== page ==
4. Cats are unable to use carotenoids to synthesise retinol because of a lack of carotene dioxygenase (11).
  5. Synthesis of vitamin D3 is prevented by the high activity of 7-dehydrocholestrol reductase, an enzyme that reduces the availability of the precursor for 25-hydroxy-vitamin D (18).
  6. Cats are not able to synthesise niacin from tryptophan because of an extremely high activity of picolinic carboxylase. The activity of this enzyme is inversely related to niacin synthesis (11).
  7. Cats have a limited ability to synthesise arachidonic acid from linoleic acid, attributed to a low activity of D-6 and D-8-desaturase (11,19).
  8. Cats show several adaptations in the metabolism of starch and glucose, including a lack of salivary amylase activity, low activity of pancreatic and intestinal amylases (20,21), low hepatic glucokinase activity (22), lack of hepatic fructokinase activity, necessary for metabolism of simple sugars (21,23) and a non-functional Tas1R2 receptor resulting in an inability to taste sugar (24)."
[6] Wilkinson, P. F. "Ecosystem models and demographic hypotheses: predation and prehistory in North America." Models in archaeology, edited by DL Clarke. London: Methuen (1972): 543-576.
[7] While I don't wish to get into an embroiled argument about the definition of natural — something I've already discussed in Chapter 2 — what I wish to exclude is recent technologically-based formulations to replace meat that were obviously not present in the evolutionary environment. I make this distinction because the ability to synthesise nutrients in a lab, gather them from remote regions, or isolate them and concentrate them from plants doesn't have any bearing on why an animal's physiology is the way it is. One might argue, for example, that people can survive and thrive as vegans, because they can manufacture or outsource the missing nutrients. That may be a valid argument for being able to avoid eating meat here and now, but it is not an argument against evolved human need for animal nutrition.

Ullrey, D. E. (2004). "Mammals: Carnivores". In Pond, Wilson (ed.). Encyclopedia of Animal Science. CRC Press. p. 591. ISBN 978-0-8247-5496-9.

"Animals that eat only animal prey are sometimes called strict or obligate carnivore to distinguish them from facultative carnivores that eat mostly prey but also consume nonanimal foods. Felids are strict carnivores and, in the wild, obtain most of their food by predation on the tissues of mammals, birds, or fish. Their domestic representative, the cat (Felis catus), differs in several respects in its metabolism and nutrient requirements from the domestic dog (Canis familiaris), a canid that is a facultative carnivore. It is presumed that these differences are an evolutionary consequence of their respective ancestral diets."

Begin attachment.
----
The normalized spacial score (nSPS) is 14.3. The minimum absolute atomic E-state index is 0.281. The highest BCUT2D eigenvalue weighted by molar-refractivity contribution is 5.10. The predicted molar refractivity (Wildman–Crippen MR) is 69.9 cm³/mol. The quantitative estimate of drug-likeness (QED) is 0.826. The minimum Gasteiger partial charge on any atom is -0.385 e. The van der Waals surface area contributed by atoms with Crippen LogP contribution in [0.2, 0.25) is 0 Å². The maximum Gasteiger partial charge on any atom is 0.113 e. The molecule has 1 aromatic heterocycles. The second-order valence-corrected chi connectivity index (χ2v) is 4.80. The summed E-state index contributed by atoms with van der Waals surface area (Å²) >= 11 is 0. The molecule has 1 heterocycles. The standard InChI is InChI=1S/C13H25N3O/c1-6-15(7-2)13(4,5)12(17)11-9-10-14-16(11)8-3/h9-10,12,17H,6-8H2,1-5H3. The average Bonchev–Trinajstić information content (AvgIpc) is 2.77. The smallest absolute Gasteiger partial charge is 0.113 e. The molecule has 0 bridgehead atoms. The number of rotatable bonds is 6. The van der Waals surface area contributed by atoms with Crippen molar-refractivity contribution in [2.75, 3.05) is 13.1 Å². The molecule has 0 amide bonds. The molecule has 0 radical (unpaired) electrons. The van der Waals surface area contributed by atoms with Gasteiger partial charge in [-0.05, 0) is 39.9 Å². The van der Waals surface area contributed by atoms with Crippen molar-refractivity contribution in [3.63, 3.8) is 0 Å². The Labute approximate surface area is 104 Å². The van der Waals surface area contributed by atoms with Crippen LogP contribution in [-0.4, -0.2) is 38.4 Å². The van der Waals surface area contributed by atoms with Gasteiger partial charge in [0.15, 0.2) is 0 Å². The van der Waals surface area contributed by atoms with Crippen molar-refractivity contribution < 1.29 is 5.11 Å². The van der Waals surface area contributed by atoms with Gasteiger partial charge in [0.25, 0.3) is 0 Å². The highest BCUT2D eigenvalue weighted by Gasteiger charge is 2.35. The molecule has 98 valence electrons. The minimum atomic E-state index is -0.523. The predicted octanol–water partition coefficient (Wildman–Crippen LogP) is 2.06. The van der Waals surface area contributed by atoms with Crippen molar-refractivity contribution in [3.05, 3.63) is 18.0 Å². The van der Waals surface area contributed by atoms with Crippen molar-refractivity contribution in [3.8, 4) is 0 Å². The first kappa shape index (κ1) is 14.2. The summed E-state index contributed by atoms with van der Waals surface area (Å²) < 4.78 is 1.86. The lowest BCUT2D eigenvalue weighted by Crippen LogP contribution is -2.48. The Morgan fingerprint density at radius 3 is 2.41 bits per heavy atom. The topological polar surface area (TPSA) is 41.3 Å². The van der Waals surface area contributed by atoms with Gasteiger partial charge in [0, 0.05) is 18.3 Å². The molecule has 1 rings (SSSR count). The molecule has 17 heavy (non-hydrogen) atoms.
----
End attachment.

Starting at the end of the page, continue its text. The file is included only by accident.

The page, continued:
[9] Nikaido, M., A. P. Rooney, and N. Okada. “Phylogenetic Relationships among Cetartiodactyls Based on Insertions of Short and Long Interpersed Elements: Hippopotamuses Are the Closest Extant Relatives of Whales.” Proceedings of the National Academy of Sciences 96, no. 18 (August 31, 1999): 10261–66.

Sailer, Lee Douglas, Steven J. C. Gaulin, James S. Boster, and Jeffrey A. Kurland. “Measuring the Relationship between Dietary Quality and Body Size in Primates.” Primates 26, no. 1 (January 1985): 14–27.

"Primate diets can be conveniently described in terms of three principal food. types: (1) "structural" parts of plants, including leaf material, stems, bark and other plant material that contains a high proportion of structural carbohydrates such as cellulose; (2) "reproducive" parts of plants, such as flowers and flower buds, ripe and unripe fruits, nectar and other resins, all of which contain reduced proportions of structural carbohydrates and higher proportions of digestible sugars than the foods in the first category; and (3) "animal matter", including vertebrate and invertebrate prey (GAULIN & SAILER, 1984a). This is a useful classification of food types for many reasons, but of central importance here is the fact that it groups foods simultaneously by abundance and quality. Structural parts are abundant but are characterized by low nutrient density. Animal matter is nutrient-rich but sparsely distributed. Reproductive parts are intermediate in both nutrient density and supply (GAULIN, 1979)."


Bergman, E. N. “Energy Contributions of Volatile Fatty Acids from the Gastrointestinal Tract in Various Species.” Physiological Reviews 70, no. 2 (April 1, 1990): 567–90.

"After subtracting such energy losses as methane in the eructated gases and nitrogenous compounds in the urine, the three VFA then would account for 65-75% of the total metabolizable energy. When it is realized that the higher or five-to seven-carbon VFA can add up to about an additional 5% of the energy and that some VFA are produced and absorbed from the cecum and large intestine, it is obvious that the total VFA produced make up a very large part of the useful energy made available to the animal. The total available VFA easily could account for 80% of the animal’s daily energy requirements."

[12] Kay, R. N. “The Influence of Saliva on Digestion in Ruminants.” World Review of Nutrition and Dietetics 6 (1966): 292–325.

Schwitzer, Chr, S Y Polowinsky, and C Solman. “Fruits as Foods – Common Misconceptions about Frugivory,” n.d., 39.